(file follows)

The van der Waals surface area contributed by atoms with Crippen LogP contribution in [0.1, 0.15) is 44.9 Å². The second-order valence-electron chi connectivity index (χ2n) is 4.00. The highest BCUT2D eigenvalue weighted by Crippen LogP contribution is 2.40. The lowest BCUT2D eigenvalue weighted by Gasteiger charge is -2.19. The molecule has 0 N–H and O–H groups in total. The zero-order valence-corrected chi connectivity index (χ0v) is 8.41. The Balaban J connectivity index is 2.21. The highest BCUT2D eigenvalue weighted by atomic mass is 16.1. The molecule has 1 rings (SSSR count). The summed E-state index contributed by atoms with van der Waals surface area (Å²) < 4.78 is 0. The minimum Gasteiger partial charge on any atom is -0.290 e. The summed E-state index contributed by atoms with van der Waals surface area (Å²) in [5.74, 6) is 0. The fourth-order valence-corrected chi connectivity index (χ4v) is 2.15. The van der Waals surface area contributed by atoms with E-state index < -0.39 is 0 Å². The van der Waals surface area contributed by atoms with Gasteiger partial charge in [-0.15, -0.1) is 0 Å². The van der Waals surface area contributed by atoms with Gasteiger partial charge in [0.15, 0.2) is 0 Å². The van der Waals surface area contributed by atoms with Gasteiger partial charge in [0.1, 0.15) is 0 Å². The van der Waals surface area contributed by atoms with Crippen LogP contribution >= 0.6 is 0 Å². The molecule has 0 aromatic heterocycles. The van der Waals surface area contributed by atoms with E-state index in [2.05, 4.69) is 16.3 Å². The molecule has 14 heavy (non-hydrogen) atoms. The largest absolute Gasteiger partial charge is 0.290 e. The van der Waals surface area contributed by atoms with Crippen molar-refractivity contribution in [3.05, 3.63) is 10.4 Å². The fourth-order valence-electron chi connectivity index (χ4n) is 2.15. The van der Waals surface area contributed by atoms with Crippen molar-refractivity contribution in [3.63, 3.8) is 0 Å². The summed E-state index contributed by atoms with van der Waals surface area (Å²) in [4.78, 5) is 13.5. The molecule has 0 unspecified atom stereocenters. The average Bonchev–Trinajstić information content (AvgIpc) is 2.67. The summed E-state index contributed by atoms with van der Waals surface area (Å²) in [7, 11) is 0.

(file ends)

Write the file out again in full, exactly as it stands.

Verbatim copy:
The van der Waals surface area contributed by atoms with Crippen LogP contribution in [0.1, 0.15) is 44.9 Å². The second-order valence-electron chi connectivity index (χ2n) is 4.00. The highest BCUT2D eigenvalue weighted by Crippen LogP contribution is 2.40. The lowest BCUT2D eigenvalue weighted by Gasteiger charge is -2.19. The molecule has 0 N–H and O–H groups in total. The zero-order valence-corrected chi connectivity index (χ0v) is 8.41. The Balaban J connectivity index is 2.21. The highest BCUT2D eigenvalue weighted by atomic mass is 16.1. The molecule has 1 rings (SSSR count). The summed E-state index contributed by atoms with van der Waals surface area (Å²) < 4.78 is 0. The minimum Gasteiger partial charge on any atom is -0.290 e. The summed E-state index contributed by atoms with van der Waals surface area (Å²) in [5.74, 6) is 0. The fourth-order valence-corrected chi connectivity index (χ4v) is 2.15. The van der Waals surface area contributed by atoms with E-state index < -0.39 is 0 Å². The van der Waals surface area contributed by atoms with Gasteiger partial charge in [-0.15, -0.1) is 0 Å². The van der Waals surface area contributed by atoms with Gasteiger partial charge in [0.15, 0.2) is 0 Å². The van der Waals surface area contributed by atoms with Gasteiger partial charge in [0.1, 0.15) is 0 Å². The van der Waals surface area contributed by atoms with Crippen LogP contribution >= 0.6 is 0 Å². The molecule has 0 aromatic heterocycles. The van der Waals surface area contributed by atoms with E-state index in [2.05, 4.69) is 16.3 Å². The molecule has 14 heavy (non-hydrogen) atoms. The largest absolute Gasteiger partial charge is 0.290 e. The van der Waals surface area contributed by atoms with Crippen molar-refractivity contribution in [3.05, 3.63) is 10.4 Å². The fourth-order valence-electron chi connectivity index (χ4n) is 2.15. The van der Waals surface area contributed by atoms with Crippen molar-refractivity contribution in [3.63, 3.8) is 0 Å². The summed E-state index contributed by atoms with van der Waals surface area (Å²) in [4.78, 5) is 13.5. The molecule has 0 unspecified atom stereocenters. The average Bonchev–Trinajstić information content (AvgIpc) is 2.67. The summed E-state index contributed by atoms with van der Waals surface area (Å²) in [7, 11) is 0.